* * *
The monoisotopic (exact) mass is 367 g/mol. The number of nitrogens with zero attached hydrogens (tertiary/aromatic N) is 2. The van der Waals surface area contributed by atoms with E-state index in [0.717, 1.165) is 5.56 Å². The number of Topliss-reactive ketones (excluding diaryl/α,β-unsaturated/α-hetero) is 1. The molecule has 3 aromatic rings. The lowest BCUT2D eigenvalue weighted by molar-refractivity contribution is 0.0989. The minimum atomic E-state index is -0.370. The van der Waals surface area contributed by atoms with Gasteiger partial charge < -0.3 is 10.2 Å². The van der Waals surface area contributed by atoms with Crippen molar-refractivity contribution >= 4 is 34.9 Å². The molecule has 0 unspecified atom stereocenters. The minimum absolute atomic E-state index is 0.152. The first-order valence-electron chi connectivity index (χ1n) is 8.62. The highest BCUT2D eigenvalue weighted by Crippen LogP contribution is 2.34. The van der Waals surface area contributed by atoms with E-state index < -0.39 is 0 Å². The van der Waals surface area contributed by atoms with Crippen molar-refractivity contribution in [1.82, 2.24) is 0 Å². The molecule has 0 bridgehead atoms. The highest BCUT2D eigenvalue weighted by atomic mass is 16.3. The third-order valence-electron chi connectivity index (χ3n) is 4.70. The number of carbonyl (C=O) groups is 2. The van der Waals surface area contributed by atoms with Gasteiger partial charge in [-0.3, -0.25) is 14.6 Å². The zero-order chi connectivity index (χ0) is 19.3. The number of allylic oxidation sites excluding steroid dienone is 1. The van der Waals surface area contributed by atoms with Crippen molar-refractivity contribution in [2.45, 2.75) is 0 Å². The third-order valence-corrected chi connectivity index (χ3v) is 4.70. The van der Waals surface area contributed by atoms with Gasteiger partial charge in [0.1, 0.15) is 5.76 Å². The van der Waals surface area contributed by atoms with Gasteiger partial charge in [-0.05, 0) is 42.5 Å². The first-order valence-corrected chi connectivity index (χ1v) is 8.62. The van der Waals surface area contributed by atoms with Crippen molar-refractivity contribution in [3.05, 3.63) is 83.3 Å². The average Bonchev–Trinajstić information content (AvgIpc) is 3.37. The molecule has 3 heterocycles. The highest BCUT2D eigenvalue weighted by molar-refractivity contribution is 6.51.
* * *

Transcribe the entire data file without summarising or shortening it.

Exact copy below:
The monoisotopic (exact) mass is 367 g/mol. The number of nitrogens with zero attached hydrogens (tertiary/aromatic N) is 2. The van der Waals surface area contributed by atoms with E-state index in [0.717, 1.165) is 5.56 Å². The number of Topliss-reactive ketones (excluding diaryl/α,β-unsaturated/α-hetero) is 1. The molecule has 3 aromatic rings. The lowest BCUT2D eigenvalue weighted by molar-refractivity contribution is 0.0989. The minimum atomic E-state index is -0.370. The van der Waals surface area contributed by atoms with Gasteiger partial charge < -0.3 is 10.2 Å². The van der Waals surface area contributed by atoms with Crippen molar-refractivity contribution >= 4 is 34.9 Å². The molecule has 0 unspecified atom stereocenters. The minimum absolute atomic E-state index is 0.152. The first-order valence-electron chi connectivity index (χ1n) is 8.62. The highest BCUT2D eigenvalue weighted by Crippen LogP contribution is 2.34. The van der Waals surface area contributed by atoms with E-state index < -0.39 is 0 Å². The van der Waals surface area contributed by atoms with Crippen molar-refractivity contribution in [1.82, 2.24) is 0 Å². The molecule has 0 bridgehead atoms. The highest BCUT2D eigenvalue weighted by atomic mass is 16.3. The third-order valence-electron chi connectivity index (χ3n) is 4.70. The number of carbonyl (C=O) groups is 2. The van der Waals surface area contributed by atoms with Gasteiger partial charge in [-0.3, -0.25) is 14.6 Å². The zero-order chi connectivity index (χ0) is 19.3. The number of allylic oxidation sites excluding steroid dienone is 1. The van der Waals surface area contributed by atoms with Crippen molar-refractivity contribution in [2.45, 2.75) is 0 Å². The third-order valence-corrected chi connectivity index (χ3v) is 4.70. The van der Waals surface area contributed by atoms with Gasteiger partial charge in [0.1, 0.15) is 5.76 Å². The van der Waals surface area contributed by atoms with Gasteiger partial charge in [-0.05, 0) is 42.5 Å². The first-order valence-corrected chi connectivity index (χ1v) is 8.62. The van der Waals surface area contributed by atoms with Crippen molar-refractivity contribution in [3.05, 3.63) is 83.3 Å². The average Bonchev–Trinajstić information content (AvgIpc) is 3.37. The molecule has 3 heterocycles. The highest BCUT2D eigenvalue weighted by molar-refractivity contribution is 6.51.